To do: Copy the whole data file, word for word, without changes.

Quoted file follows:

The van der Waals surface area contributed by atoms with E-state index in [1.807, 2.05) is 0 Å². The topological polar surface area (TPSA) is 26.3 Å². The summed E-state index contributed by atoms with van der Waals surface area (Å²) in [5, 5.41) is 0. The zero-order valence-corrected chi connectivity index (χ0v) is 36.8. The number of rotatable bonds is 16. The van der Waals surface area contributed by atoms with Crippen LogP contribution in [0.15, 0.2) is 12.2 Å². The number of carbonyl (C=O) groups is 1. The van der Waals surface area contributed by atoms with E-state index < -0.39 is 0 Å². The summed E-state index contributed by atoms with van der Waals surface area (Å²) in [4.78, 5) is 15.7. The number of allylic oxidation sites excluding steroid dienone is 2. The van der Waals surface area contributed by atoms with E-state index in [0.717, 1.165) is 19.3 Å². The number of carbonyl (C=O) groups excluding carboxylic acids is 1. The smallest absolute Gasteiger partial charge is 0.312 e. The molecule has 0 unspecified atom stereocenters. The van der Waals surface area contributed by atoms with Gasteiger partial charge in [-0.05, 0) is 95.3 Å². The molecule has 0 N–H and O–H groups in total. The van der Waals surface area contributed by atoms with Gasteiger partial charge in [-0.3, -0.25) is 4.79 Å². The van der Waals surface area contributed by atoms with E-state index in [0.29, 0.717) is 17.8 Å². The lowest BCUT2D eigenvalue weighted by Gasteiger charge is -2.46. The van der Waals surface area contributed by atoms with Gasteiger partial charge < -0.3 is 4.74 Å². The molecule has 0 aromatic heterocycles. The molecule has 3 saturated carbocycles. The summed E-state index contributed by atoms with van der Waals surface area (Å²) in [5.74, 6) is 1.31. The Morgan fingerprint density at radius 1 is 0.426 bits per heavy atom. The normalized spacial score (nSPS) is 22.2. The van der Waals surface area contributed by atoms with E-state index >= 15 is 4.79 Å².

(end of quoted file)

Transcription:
The van der Waals surface area contributed by atoms with E-state index in [1.807, 2.05) is 0 Å². The topological polar surface area (TPSA) is 26.3 Å². The summed E-state index contributed by atoms with van der Waals surface area (Å²) in [5, 5.41) is 0. The zero-order valence-corrected chi connectivity index (χ0v) is 36.8. The number of rotatable bonds is 16. The van der Waals surface area contributed by atoms with Crippen LogP contribution in [0.15, 0.2) is 12.2 Å². The number of carbonyl (C=O) groups is 1. The van der Waals surface area contributed by atoms with E-state index < -0.39 is 0 Å². The summed E-state index contributed by atoms with van der Waals surface area (Å²) in [4.78, 5) is 15.7. The number of allylic oxidation sites excluding steroid dienone is 2. The van der Waals surface area contributed by atoms with E-state index in [0.717, 1.165) is 19.3 Å². The number of carbonyl (C=O) groups excluding carboxylic acids is 1. The smallest absolute Gasteiger partial charge is 0.312 e. The molecule has 0 unspecified atom stereocenters. The van der Waals surface area contributed by atoms with Gasteiger partial charge in [-0.05, 0) is 95.3 Å². The molecule has 0 N–H and O–H groups in total. The van der Waals surface area contributed by atoms with Gasteiger partial charge in [-0.3, -0.25) is 4.79 Å². The van der Waals surface area contributed by atoms with E-state index in [0.29, 0.717) is 17.8 Å². The lowest BCUT2D eigenvalue weighted by Gasteiger charge is -2.46. The van der Waals surface area contributed by atoms with Gasteiger partial charge < -0.3 is 4.74 Å². The molecule has 0 aromatic heterocycles. The molecule has 3 saturated carbocycles. The summed E-state index contributed by atoms with van der Waals surface area (Å²) in [5.74, 6) is 1.31. The Morgan fingerprint density at radius 1 is 0.426 bits per heavy atom. The normalized spacial score (nSPS) is 22.2. The van der Waals surface area contributed by atoms with E-state index >= 15 is 4.79 Å².